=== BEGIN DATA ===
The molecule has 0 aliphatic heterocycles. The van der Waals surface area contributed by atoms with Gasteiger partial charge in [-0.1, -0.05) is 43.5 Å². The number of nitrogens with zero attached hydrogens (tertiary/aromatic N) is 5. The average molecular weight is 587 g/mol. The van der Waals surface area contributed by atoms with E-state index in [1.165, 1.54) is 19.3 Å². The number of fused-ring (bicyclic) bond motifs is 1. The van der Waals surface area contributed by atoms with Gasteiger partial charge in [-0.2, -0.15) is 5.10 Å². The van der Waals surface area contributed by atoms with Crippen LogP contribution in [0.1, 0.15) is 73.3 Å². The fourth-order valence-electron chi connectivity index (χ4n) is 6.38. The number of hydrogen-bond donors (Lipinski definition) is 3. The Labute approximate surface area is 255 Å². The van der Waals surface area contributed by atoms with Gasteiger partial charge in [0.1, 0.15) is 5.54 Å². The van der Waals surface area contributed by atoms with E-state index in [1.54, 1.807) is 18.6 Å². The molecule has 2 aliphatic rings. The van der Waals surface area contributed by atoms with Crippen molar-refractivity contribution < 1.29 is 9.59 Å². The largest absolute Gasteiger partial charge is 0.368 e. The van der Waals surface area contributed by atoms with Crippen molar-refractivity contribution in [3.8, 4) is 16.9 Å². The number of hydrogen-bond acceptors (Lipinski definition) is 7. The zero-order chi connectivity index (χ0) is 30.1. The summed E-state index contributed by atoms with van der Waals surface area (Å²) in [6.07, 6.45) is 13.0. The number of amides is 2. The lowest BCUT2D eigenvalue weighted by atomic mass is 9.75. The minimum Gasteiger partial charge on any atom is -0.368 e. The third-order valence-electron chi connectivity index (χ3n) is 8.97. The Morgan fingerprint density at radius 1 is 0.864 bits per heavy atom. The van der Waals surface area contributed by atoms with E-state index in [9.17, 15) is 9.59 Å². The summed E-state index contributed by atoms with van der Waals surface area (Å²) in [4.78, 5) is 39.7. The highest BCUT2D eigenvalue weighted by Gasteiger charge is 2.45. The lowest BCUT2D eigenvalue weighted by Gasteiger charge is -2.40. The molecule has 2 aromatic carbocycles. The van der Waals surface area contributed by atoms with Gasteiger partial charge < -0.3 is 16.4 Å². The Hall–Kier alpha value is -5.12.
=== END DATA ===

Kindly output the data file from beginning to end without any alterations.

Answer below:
The molecule has 0 aliphatic heterocycles. The van der Waals surface area contributed by atoms with Gasteiger partial charge in [-0.1, -0.05) is 43.5 Å². The number of nitrogens with zero attached hydrogens (tertiary/aromatic N) is 5. The average molecular weight is 587 g/mol. The van der Waals surface area contributed by atoms with E-state index in [1.165, 1.54) is 19.3 Å². The number of fused-ring (bicyclic) bond motifs is 1. The van der Waals surface area contributed by atoms with Gasteiger partial charge in [-0.2, -0.15) is 5.10 Å². The van der Waals surface area contributed by atoms with Crippen LogP contribution in [0.1, 0.15) is 73.3 Å². The fourth-order valence-electron chi connectivity index (χ4n) is 6.38. The number of hydrogen-bond donors (Lipinski definition) is 3. The Labute approximate surface area is 255 Å². The van der Waals surface area contributed by atoms with Gasteiger partial charge in [0.1, 0.15) is 5.54 Å². The van der Waals surface area contributed by atoms with E-state index in [1.54, 1.807) is 18.6 Å². The molecule has 2 aliphatic rings. The van der Waals surface area contributed by atoms with Crippen molar-refractivity contribution < 1.29 is 9.59 Å². The largest absolute Gasteiger partial charge is 0.368 e. The van der Waals surface area contributed by atoms with Crippen molar-refractivity contribution in [3.8, 4) is 16.9 Å². The number of hydrogen-bond acceptors (Lipinski definition) is 7. The zero-order chi connectivity index (χ0) is 30.1. The summed E-state index contributed by atoms with van der Waals surface area (Å²) in [6.07, 6.45) is 13.0. The number of amides is 2. The lowest BCUT2D eigenvalue weighted by atomic mass is 9.75. The minimum Gasteiger partial charge on any atom is -0.368 e. The third-order valence-electron chi connectivity index (χ3n) is 8.97. The Morgan fingerprint density at radius 1 is 0.864 bits per heavy atom. The van der Waals surface area contributed by atoms with E-state index in [9.17, 15) is 9.59 Å². The summed E-state index contributed by atoms with van der Waals surface area (Å²) in [4.78, 5) is 39.7. The highest BCUT2D eigenvalue weighted by Gasteiger charge is 2.45. The lowest BCUT2D eigenvalue weighted by Gasteiger charge is -2.40. The molecule has 2 aromatic carbocycles. The van der Waals surface area contributed by atoms with Gasteiger partial charge < -0.3 is 16.4 Å². The Hall–Kier alpha value is -5.12.